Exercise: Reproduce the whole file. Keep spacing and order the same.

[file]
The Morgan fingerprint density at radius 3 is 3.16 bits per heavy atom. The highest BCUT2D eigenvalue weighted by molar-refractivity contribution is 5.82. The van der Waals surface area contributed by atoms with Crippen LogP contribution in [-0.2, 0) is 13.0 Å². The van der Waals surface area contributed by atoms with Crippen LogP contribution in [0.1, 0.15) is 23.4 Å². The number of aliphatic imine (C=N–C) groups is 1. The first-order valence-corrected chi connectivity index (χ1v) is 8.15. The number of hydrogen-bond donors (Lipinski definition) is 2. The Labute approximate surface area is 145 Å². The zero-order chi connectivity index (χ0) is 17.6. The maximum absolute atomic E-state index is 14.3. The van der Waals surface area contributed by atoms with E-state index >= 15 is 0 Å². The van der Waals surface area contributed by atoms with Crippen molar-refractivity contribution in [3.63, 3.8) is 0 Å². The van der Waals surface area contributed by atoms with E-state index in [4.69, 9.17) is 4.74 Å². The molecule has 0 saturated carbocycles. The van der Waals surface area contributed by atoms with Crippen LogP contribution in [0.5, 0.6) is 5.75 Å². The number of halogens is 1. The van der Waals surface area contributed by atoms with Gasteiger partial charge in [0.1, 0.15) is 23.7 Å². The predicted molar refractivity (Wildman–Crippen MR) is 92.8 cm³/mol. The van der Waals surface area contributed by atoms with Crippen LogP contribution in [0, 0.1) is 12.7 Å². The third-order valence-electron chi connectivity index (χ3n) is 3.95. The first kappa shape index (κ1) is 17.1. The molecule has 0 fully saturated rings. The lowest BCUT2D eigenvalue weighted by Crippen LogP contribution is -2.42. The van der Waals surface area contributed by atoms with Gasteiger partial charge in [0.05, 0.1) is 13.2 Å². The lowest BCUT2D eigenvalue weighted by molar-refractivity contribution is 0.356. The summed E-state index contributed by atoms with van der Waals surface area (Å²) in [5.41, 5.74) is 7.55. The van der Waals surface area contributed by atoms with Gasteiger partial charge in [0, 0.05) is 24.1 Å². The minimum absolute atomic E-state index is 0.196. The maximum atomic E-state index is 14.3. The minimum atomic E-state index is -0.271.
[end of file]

The Morgan fingerprint density at radius 3 is 3.16 bits per heavy atom. The highest BCUT2D eigenvalue weighted by molar-refractivity contribution is 5.82. The van der Waals surface area contributed by atoms with Crippen LogP contribution in [-0.2, 0) is 13.0 Å². The van der Waals surface area contributed by atoms with Crippen LogP contribution in [0.1, 0.15) is 23.4 Å². The number of aliphatic imine (C=N–C) groups is 1. The first-order valence-corrected chi connectivity index (χ1v) is 8.15. The number of hydrogen-bond donors (Lipinski definition) is 2. The Labute approximate surface area is 145 Å². The zero-order chi connectivity index (χ0) is 17.6. The maximum absolute atomic E-state index is 14.3. The van der Waals surface area contributed by atoms with E-state index >= 15 is 0 Å². The van der Waals surface area contributed by atoms with Crippen molar-refractivity contribution in [3.63, 3.8) is 0 Å². The van der Waals surface area contributed by atoms with E-state index in [4.69, 9.17) is 4.74 Å². The molecule has 0 saturated carbocycles. The van der Waals surface area contributed by atoms with Crippen LogP contribution in [0.5, 0.6) is 5.75 Å². The number of halogens is 1. The van der Waals surface area contributed by atoms with Gasteiger partial charge in [0.1, 0.15) is 23.7 Å². The predicted molar refractivity (Wildman–Crippen MR) is 92.8 cm³/mol. The van der Waals surface area contributed by atoms with Crippen LogP contribution in [0, 0.1) is 12.7 Å². The third-order valence-electron chi connectivity index (χ3n) is 3.95. The first kappa shape index (κ1) is 17.1. The molecule has 0 fully saturated rings. The lowest BCUT2D eigenvalue weighted by Crippen LogP contribution is -2.42. The van der Waals surface area contributed by atoms with Gasteiger partial charge in [0.05, 0.1) is 13.2 Å². The lowest BCUT2D eigenvalue weighted by molar-refractivity contribution is 0.356. The summed E-state index contributed by atoms with van der Waals surface area (Å²) in [5.41, 5.74) is 7.55. The van der Waals surface area contributed by atoms with Gasteiger partial charge in [0, 0.05) is 24.1 Å². The minimum absolute atomic E-state index is 0.196. The maximum atomic E-state index is 14.3. The minimum atomic E-state index is -0.271.